Saturday, March 2, 2013

So you slept through science class, part 5–Biodiversity!

We often hear about protecting “biodiversity,” but what does that term really mean?  Biodiversity is the way that scientists determine which species are found in ecosystems.  The scientists try to answer two questions:

  1. How many different species are in this particular ecosystem?
  2. What is the relative abundance of the species found in the ecosystem?

So let’s start with the basics – what is a species?  A species is a group of organisms able to breed successfully and produce fertile offspring over several generations.  Dogs are a species; monarch butterflies are a species; willow oak trees are a species. 

When scientists want to determine the biodiversity in an ecosystem, the first number they need is the number of species.  Many methods exist for counting species.  In the case of plants, scientists can count the number of different species in a set area (1 meter square; 1 mile square) and perhaps extrapolate the number out to a large area, depending on the distribution of the plants.  Since animals can move around, methods for counting them are a little different.  For animals that live in the open, like the arctic, herds of animals can be counted from planes.  I counted butterflies for my dissertation by walking “transects” or paths to count individuals.  More “shy” animals, might be caught and recaptured to calculate a species number.

The second step in the process of determining biodiversity is figuring out the relative abundance of the various species.   Two forest stands with 100 trees of 5 different species don’t necessarily have the same relative abundance.  One forest stand could have 96 trees of species 1, and 1 tree each of species 2,3,4, and 5, and have very different relative abundance from the other forest stand with 20 trees of each species.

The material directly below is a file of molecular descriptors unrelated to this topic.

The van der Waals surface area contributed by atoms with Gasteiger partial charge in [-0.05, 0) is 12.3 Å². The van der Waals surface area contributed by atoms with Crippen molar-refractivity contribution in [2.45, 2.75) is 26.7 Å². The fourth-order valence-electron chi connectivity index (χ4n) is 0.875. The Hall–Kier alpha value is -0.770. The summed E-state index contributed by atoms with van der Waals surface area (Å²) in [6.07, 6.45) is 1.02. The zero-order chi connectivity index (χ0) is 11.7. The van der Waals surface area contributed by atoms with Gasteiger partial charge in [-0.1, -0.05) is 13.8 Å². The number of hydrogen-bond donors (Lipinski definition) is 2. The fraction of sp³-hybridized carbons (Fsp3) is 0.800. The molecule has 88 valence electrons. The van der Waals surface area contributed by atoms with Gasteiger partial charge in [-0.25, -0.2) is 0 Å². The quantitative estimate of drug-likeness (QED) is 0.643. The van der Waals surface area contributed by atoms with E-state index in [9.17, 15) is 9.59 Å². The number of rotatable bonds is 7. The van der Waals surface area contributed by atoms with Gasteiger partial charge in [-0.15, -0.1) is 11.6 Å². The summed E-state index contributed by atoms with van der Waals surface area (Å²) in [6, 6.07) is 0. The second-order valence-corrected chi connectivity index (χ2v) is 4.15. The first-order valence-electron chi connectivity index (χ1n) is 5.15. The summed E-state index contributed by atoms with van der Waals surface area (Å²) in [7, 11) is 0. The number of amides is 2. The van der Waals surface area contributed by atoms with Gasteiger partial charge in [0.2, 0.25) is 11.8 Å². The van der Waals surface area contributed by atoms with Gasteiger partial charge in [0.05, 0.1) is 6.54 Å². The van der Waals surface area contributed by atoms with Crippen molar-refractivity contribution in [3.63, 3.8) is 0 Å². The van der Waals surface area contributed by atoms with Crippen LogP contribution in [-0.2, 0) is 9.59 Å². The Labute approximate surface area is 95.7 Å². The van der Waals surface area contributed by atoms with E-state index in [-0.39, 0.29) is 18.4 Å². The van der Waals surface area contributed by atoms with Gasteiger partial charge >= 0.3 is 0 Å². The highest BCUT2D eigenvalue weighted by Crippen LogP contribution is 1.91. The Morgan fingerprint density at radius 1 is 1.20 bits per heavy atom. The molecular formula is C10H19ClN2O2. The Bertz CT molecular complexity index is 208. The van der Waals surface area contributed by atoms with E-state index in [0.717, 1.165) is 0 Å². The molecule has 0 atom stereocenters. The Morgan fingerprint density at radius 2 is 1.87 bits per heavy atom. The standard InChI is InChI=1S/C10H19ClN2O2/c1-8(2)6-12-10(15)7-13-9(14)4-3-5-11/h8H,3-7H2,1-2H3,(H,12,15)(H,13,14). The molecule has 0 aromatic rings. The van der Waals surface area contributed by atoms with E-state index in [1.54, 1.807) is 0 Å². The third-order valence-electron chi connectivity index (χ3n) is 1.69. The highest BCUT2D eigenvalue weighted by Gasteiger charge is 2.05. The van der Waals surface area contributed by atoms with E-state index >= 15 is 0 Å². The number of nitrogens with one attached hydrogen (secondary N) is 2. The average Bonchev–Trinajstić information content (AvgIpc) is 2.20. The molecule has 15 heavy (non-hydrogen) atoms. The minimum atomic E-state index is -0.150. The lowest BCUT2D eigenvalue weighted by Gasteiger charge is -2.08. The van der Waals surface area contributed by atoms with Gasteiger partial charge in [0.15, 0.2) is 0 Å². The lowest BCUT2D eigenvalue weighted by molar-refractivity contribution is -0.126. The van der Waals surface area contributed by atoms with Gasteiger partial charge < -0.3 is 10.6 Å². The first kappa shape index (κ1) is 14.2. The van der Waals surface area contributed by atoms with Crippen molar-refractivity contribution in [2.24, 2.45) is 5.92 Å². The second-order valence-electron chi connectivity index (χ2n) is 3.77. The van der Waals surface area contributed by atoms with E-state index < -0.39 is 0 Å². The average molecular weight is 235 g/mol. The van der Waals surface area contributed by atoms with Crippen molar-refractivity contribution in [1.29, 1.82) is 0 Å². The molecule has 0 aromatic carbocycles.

Once scientists have both species numbers and relative abundance, they combine these numbers to determine biodiversity.  What’s the goal?  In biological conservation, the healthiest ecosystems are considered the ones with the greatest biodiversity.  This biodiversity is said to give the ecosystem the best resilience to change and shocks.  Just like the old adage says, “Don’t put all your eggs in one basket,” a diverse assortment of species helps to sustain life in an ecosystem.  Do we expect all ecosystems to have the same biodiversity?  No.  Tropical ecosystems and aquatic ecosystems, such as coral reefs, have very high biodiversity, while others have fewer species.  Just as we greenmomsters try to maximize the individual potential of each of our kids, the conservation goal in ecosystems is to see each one maximize its expected biodiversity.

So there it is, biodiversity in a nutshell.  Next science class, we’ll talk about how land managers are trying to apply this concept in the real world.

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